Health and safety at the “home office” are as follows: the requirements for employee training are the same as when working on the employer's premises - this means that all employees, even those who work from home, must receive training on health and safety principles.
As for the documentation, it is also mandatory, but in a simpler version. The reason is as follows - part of the work from home is in most cases, for example, work with display units (work with a computer), which is specified in a separate directive.
In the event of an accident, the employer is obliged to proceed in the same way as the accident would occur at the plant/office.
In summary, the elaboration of such partial documentation for the employer does not represent a very high investment and the training only needs to be completed once every two years. The resulting necessary investment is therefore bearable and the entrepreneur is sure that he is not only safe for employees but can also sleep peacefully because he knows that he has fulfilled all legal obligations in the field of occupational safety and health.
Professional competence for the hygienic minimum is necessary for employees in restaurants, bars, cafes, grocery stores, food production, also in cosmetic studios, massage studios, etc. In other words, wherever an epidemiologically serious activity is carried out - this is an activity in which there is a risk of developing or spreading a communicable disease if the principles of personal hygiene are not observed).
The hygienic minimum is controlled by the Regional Public Health Offices and the fine for non-compliance with the obligations arising from the law is imposed not only on the employer but also on the employee himself.
The required quantity and type of fire extinguishers depends on the size, nature and type of operation. Around 10,000 fires occur in Slovakia every year, so it is important to be prepared and protect your workplace. If you do not have fire-fighting equipment installed in operation, we recommend that you consult a fire technician, who will recommend the most suitable solution for your operation.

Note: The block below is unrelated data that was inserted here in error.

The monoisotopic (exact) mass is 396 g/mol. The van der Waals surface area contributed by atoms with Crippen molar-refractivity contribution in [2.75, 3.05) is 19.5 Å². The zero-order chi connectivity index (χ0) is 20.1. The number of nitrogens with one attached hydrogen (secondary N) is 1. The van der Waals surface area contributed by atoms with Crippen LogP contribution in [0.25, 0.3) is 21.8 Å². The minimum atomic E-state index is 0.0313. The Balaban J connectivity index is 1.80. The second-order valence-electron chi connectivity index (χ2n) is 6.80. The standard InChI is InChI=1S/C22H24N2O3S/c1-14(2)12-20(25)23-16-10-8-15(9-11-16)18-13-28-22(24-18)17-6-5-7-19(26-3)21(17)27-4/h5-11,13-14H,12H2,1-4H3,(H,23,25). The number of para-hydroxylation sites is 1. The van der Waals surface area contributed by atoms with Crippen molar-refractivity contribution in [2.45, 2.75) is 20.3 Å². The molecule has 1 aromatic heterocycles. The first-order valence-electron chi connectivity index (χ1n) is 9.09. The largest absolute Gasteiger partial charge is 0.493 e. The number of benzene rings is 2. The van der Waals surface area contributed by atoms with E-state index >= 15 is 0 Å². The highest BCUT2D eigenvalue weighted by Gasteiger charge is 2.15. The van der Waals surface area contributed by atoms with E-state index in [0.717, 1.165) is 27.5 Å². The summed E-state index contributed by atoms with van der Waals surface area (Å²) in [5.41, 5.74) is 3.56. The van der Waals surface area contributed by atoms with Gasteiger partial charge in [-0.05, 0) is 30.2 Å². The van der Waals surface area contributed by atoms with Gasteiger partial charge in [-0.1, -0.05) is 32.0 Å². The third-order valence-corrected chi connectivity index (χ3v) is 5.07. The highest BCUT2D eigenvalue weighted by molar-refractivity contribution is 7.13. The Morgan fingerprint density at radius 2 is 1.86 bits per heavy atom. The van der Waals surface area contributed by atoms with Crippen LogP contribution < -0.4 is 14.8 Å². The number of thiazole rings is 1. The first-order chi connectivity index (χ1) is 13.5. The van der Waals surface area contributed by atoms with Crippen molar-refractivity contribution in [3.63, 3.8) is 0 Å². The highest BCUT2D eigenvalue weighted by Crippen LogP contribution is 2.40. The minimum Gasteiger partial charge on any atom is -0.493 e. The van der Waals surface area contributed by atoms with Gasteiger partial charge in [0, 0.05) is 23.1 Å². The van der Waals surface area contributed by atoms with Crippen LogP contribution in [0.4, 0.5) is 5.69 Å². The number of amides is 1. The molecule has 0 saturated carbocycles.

Unfortunately, this is not true, although many employers think so. If you also have insured areas against fire, if you do not comply with the statutory principles of Fire Protection, the insurance company will not pay the relevant sum insured and you will pay the premium unnecessarily.
Obligations in the field of occupational safety and health and OPP are among the basic requirements for the performance of any work activity. They are described in article number thirty-six of the Constitution of the Slovak Republic and their non-compliance is severely punished - for non-compliance, you may even find yourself in prison due to negligence.
The Labour Inspectorate is in charge of supervising compliance with occupational health and safety. The Fire and Rescue Service supervises compliance with fire safety. Hygiene and hygienic minimum are controlled by the Regional Public Health Offices.
The individual institutions carry out unannounced inspections on a regular and independent basis. They are fined between € 500 and € 100,000 for non-compliance. State supervisory authorities are required by law to inspect employers for prevention in individual areas, so it may only be a matter of time before one of the competent authorities can knock on your door.
A situation where you will not avoid the inspection is a serious accident at work or the death of an employee. If the employer does not fulfil all legal obligations at that time, he faces criminal liability and a fine of EUR 33,000. In addition to work-related injuries, the strictest inspections are also in the event of a fire.
The most common fines and their quantification:
Absence of legal training - EUR 1,200
Missing / out of date documentation - 600 EUR
Missing workplace inspection - 800 EUR
Missing fire alarm - 700 EUR
Missing revisions of electrical appliances - EUR 1,500